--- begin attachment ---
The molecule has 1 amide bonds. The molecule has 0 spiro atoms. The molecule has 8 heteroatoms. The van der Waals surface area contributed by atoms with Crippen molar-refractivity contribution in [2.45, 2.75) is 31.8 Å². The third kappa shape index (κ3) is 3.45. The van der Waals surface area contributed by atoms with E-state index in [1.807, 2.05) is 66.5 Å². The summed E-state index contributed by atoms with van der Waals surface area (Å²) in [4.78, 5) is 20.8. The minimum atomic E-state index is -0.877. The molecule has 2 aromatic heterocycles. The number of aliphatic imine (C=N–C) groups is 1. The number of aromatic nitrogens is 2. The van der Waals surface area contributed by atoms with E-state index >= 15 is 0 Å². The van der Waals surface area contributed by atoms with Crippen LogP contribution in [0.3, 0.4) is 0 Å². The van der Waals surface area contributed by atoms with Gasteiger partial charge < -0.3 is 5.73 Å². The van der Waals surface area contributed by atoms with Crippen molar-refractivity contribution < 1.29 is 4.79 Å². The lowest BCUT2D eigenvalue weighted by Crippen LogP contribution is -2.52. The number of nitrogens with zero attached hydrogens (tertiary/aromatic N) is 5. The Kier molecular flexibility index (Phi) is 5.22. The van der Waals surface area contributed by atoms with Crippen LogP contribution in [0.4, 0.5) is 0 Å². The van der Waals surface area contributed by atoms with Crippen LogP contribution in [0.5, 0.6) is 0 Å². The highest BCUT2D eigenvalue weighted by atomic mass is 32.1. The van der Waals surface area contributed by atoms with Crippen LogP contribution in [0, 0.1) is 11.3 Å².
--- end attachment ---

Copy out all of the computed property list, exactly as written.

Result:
The molecule has 1 amide bonds. The molecule has 0 spiro atoms. The molecule has 8 heteroatoms. The van der Waals surface area contributed by atoms with Crippen molar-refractivity contribution in [2.45, 2.75) is 31.8 Å². The third kappa shape index (κ3) is 3.45. The van der Waals surface area contributed by atoms with E-state index in [1.807, 2.05) is 66.5 Å². The summed E-state index contributed by atoms with van der Waals surface area (Å²) in [4.78, 5) is 20.8. The minimum atomic E-state index is -0.877. The molecule has 2 aromatic heterocycles. The number of aliphatic imine (C=N–C) groups is 1. The number of aromatic nitrogens is 2. The van der Waals surface area contributed by atoms with E-state index >= 15 is 0 Å². The van der Waals surface area contributed by atoms with Crippen LogP contribution in [0.3, 0.4) is 0 Å². The van der Waals surface area contributed by atoms with Gasteiger partial charge < -0.3 is 5.73 Å². The van der Waals surface area contributed by atoms with Crippen molar-refractivity contribution < 1.29 is 4.79 Å². The lowest BCUT2D eigenvalue weighted by Crippen LogP contribution is -2.52. The number of nitrogens with zero attached hydrogens (tertiary/aromatic N) is 5. The Kier molecular flexibility index (Phi) is 5.22. The van der Waals surface area contributed by atoms with Crippen LogP contribution in [0.4, 0.5) is 0 Å². The van der Waals surface area contributed by atoms with Crippen LogP contribution in [0.5, 0.6) is 0 Å². The highest BCUT2D eigenvalue weighted by atomic mass is 32.1. The van der Waals surface area contributed by atoms with Crippen LogP contribution in [0, 0.1) is 11.3 Å².